First Appeared June, 7, 2008
Dealing with Death - My Personal Experience
Today, it has been 12 years plus 45 days since I sat at the bedside of my Mom. As I held her hand I observed her weakened condition. Her breathing—-shallow, her heartbeat—-irregular; her body—-tired. The nurse administered more medication and whispered in my sister’s ear, “Dear, it won’t be long.” Only an hour later I watched her lungs take in air one last time. Now for the first time in many days her frail body rested. Even though they were not seen, angels entered the room and took her to be home with the Lord.
Still, there are moments the smell of her favorite candle or food, or a certain event or activity will take me right back to her side and I feel the sharp pain of saying “goodbye” all over again.
Dealing with Death - -Experienced By Everyone
Dealing with death is a life experience that no one wants to face. Life can often seem like swimming in the ocean during high tide. Even if we know how to swim and jump over the big waves at just the right time, when we least expect it—-gulp! We are broadsided, and find ourselves spinning and bouncing off the bottom of the ocean with a mouth full of sand. If we fight, it takes longer to get to the surface. But if we float with the current, we come right to the top.
Take it from someone who knows, floating when we are frightened is difficult. It takes trust and concentration. Dealing with the death of a loved one is similar. In order to cope, it takes trust.
Death is nearly always accompanied by questions—- especially “why.” Whether we are facing our own death, or the death of someone we love, we want answers. Why is this happening? What did I do to deserve this? Is there life after death? The sooner we learn to float—-to trust—-the easier it is to discover the answers we are seeking.
Dealing with Death - The True Position
When dealing with death, the solution is the same whether the death is our own or that of a loved one. As hard as it is to accept, we must understand that death is a part of life. As some have joked, there are only 2 things with 100% guarantee—-death and taxes.
It is helpful to realized that while our bodies are mortal, all human beings are eternal - our soul and spirit will never die. God’s Word reminds us that we are eternal.
Dealing with Death - No greater Love
Dealing with death was not a problem for Adam and Eve-the first man and woman who ever lived. However, once they sinned against God, things changed. Dying resulted from their sinful disobedience.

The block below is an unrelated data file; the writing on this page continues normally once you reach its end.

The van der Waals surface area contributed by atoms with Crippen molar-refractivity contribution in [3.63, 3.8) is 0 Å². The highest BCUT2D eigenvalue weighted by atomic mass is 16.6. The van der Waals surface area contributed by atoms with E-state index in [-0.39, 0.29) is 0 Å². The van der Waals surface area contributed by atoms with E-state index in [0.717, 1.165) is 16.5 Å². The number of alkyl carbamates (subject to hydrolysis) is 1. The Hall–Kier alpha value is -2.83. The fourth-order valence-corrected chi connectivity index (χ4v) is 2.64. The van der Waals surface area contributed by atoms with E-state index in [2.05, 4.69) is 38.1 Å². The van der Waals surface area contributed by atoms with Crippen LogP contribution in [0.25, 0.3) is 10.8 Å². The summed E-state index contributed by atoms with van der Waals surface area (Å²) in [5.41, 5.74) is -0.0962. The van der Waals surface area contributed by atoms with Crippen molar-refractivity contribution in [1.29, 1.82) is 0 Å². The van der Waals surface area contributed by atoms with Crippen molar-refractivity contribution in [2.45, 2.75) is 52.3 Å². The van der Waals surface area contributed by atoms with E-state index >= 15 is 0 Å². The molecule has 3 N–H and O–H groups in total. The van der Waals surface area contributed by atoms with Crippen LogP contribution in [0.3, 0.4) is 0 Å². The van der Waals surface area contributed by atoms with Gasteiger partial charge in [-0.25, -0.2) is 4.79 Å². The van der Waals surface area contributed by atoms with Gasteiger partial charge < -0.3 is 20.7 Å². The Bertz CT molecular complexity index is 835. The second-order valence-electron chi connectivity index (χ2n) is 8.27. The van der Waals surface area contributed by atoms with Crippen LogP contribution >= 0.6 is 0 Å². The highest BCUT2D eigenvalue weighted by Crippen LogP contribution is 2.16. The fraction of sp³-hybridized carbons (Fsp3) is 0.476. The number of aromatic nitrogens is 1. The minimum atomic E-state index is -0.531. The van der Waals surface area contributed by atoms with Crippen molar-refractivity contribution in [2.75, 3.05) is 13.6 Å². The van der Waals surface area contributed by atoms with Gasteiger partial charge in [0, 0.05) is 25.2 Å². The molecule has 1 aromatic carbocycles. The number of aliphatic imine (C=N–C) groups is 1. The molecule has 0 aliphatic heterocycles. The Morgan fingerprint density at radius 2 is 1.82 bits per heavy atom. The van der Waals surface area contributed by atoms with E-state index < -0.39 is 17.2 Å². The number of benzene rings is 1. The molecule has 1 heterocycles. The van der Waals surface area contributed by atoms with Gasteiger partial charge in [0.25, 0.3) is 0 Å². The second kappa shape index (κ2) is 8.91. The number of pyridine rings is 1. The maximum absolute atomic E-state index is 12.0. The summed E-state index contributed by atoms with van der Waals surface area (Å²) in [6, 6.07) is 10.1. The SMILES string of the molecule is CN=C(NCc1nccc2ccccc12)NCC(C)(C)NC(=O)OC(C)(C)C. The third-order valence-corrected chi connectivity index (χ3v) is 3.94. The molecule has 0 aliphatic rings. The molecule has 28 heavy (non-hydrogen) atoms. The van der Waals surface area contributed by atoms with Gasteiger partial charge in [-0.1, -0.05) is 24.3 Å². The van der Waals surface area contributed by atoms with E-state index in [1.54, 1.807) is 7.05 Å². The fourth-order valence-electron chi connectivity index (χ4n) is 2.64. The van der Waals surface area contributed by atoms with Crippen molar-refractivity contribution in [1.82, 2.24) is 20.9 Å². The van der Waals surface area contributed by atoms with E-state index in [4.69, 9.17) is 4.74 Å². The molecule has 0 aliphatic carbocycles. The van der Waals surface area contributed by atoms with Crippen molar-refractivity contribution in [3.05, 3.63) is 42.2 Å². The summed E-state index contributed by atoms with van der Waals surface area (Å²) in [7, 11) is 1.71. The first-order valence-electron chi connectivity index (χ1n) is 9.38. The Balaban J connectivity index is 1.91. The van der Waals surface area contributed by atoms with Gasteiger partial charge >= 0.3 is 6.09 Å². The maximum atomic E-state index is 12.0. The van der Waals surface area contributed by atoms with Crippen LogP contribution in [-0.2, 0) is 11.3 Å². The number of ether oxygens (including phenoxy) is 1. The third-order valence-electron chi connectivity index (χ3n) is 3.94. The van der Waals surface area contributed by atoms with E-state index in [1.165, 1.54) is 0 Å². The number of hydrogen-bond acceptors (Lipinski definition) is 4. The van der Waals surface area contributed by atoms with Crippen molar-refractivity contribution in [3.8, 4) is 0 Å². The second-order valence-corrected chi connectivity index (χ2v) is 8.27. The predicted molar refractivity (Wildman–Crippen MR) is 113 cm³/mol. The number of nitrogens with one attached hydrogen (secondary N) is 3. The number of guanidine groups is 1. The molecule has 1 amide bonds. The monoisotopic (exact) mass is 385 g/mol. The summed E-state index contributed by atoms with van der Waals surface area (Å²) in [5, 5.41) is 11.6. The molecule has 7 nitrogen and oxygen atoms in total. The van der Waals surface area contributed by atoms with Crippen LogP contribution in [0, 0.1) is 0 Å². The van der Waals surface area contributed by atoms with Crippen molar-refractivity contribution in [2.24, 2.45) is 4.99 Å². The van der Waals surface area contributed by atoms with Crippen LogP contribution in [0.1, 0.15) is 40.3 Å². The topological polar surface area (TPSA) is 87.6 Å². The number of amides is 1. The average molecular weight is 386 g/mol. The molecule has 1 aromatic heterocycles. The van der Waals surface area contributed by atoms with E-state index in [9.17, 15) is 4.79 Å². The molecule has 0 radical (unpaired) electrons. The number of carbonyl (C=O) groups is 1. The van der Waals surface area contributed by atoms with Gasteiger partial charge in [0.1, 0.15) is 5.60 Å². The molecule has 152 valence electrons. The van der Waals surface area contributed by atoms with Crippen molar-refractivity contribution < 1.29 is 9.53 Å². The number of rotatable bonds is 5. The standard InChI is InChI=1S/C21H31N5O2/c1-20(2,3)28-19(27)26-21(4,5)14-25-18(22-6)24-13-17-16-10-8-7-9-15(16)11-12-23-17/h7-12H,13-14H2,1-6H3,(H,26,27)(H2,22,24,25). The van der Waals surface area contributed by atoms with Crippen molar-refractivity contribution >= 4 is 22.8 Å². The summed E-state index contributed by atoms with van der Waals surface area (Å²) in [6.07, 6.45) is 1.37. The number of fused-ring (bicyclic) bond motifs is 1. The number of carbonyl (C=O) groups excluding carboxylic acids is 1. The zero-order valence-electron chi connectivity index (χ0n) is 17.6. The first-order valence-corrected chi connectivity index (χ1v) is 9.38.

We may think of death as final, but there is no end in the plan of God. We are eternal beings in His sight.
Have you ever wondered why, even though your body might be aging, you don’t feel “older” inside? It’s because your spirit is eternal. The Bible says that God has placed eternity in our hearts (Ecclesiastes 3:11).
God desires for us to spend eternity with Him, yet He has left that choice up to us. God has made all the provisions for us to be with Him forever. He has no greater love than His love for us. Don’t forget the depth of God’s love for you.
Dealing with Death – Comfort from God?
Dealing with death is not easy. This is why it is so important for us to comfort those who are going through it. Often excuses arise when we neglect this responsibility: “I don’t know what to say”; “I feel uncomfortable talking to someone about death”; “I might say something that would hurt the family”
When my mother died I remember very few words spoken to me as friends and family filed by the casket. Yet, I remember them being there. I remember an embrace. I remember a soft pat on the back. I remember a gentle squeeze of the elbow. They came along side and they comforted me.
For a few seconds my faith became sight. God was seen in something I touched—-My family and friends.
Your phone call, your visit to a patient’s bedside or a stopover to the funeral home is significant. It reminds the family that God is near and He is dealing with death with you. Remember, God understands your pain—-He had a Son to die too.
Dealing with Death – The Final Conclusion
Books, plays, movies, fun days, vacations, and everything else have an end—-even our lives. Prepare yourself.
My youngest son did not want to go upstairs alone to retrieve a toy so he came to me and demanded, “Dad, go upstairs with me.” I offered some encouragement and told him to go on up himself and retrieve his belonging. He protested so I took his hand and began to lead the way. Something happened when he took my hand. Now. . .he marched up those stairs with courage—-no fear whatsoever. This boldness came about all because he was holding Dad’s hand.
If death scares you, take your Heavenly Father’s hand. He will walk with you. He will lead you. He will comfort you. He will stand beside you. Then. . . you too will march with courage—-not fear.
In : Faron's Footnote
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